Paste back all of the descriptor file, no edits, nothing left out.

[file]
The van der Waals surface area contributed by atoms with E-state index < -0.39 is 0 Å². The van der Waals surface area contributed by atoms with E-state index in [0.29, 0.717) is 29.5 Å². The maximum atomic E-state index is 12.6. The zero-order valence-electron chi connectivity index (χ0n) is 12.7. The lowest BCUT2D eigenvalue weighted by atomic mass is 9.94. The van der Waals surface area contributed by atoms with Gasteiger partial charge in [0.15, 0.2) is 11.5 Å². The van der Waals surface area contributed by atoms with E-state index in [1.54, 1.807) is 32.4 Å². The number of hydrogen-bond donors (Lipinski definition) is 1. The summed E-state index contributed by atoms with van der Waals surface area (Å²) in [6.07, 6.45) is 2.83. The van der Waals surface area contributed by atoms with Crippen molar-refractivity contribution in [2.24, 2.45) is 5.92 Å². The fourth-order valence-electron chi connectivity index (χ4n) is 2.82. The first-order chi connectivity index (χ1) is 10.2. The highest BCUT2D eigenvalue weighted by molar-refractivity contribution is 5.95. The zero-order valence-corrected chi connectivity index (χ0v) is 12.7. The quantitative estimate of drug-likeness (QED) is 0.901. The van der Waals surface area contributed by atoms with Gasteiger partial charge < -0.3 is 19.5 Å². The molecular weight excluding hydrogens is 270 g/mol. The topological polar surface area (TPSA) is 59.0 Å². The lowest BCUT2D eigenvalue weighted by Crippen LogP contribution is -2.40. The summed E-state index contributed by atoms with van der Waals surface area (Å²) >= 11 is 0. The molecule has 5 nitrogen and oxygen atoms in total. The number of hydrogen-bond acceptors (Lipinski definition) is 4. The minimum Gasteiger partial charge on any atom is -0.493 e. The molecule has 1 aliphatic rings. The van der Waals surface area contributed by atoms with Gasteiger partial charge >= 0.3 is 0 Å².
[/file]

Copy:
The van der Waals surface area contributed by atoms with E-state index < -0.39 is 0 Å². The van der Waals surface area contributed by atoms with E-state index in [0.29, 0.717) is 29.5 Å². The maximum atomic E-state index is 12.6. The zero-order valence-electron chi connectivity index (χ0n) is 12.7. The lowest BCUT2D eigenvalue weighted by atomic mass is 9.94. The van der Waals surface area contributed by atoms with Gasteiger partial charge in [0.15, 0.2) is 11.5 Å². The van der Waals surface area contributed by atoms with E-state index in [1.54, 1.807) is 32.4 Å². The number of hydrogen-bond donors (Lipinski definition) is 1. The summed E-state index contributed by atoms with van der Waals surface area (Å²) in [6.07, 6.45) is 2.83. The van der Waals surface area contributed by atoms with Crippen molar-refractivity contribution in [2.24, 2.45) is 5.92 Å². The fourth-order valence-electron chi connectivity index (χ4n) is 2.82. The first-order chi connectivity index (χ1) is 10.2. The highest BCUT2D eigenvalue weighted by molar-refractivity contribution is 5.95. The zero-order valence-corrected chi connectivity index (χ0v) is 12.7. The quantitative estimate of drug-likeness (QED) is 0.901. The van der Waals surface area contributed by atoms with Gasteiger partial charge < -0.3 is 19.5 Å². The molecular weight excluding hydrogens is 270 g/mol. The topological polar surface area (TPSA) is 59.0 Å². The lowest BCUT2D eigenvalue weighted by Crippen LogP contribution is -2.40. The summed E-state index contributed by atoms with van der Waals surface area (Å²) >= 11 is 0. The molecule has 5 nitrogen and oxygen atoms in total. The number of hydrogen-bond acceptors (Lipinski definition) is 4. The minimum Gasteiger partial charge on any atom is -0.493 e. The molecule has 1 aliphatic rings. The van der Waals surface area contributed by atoms with Gasteiger partial charge >= 0.3 is 0 Å².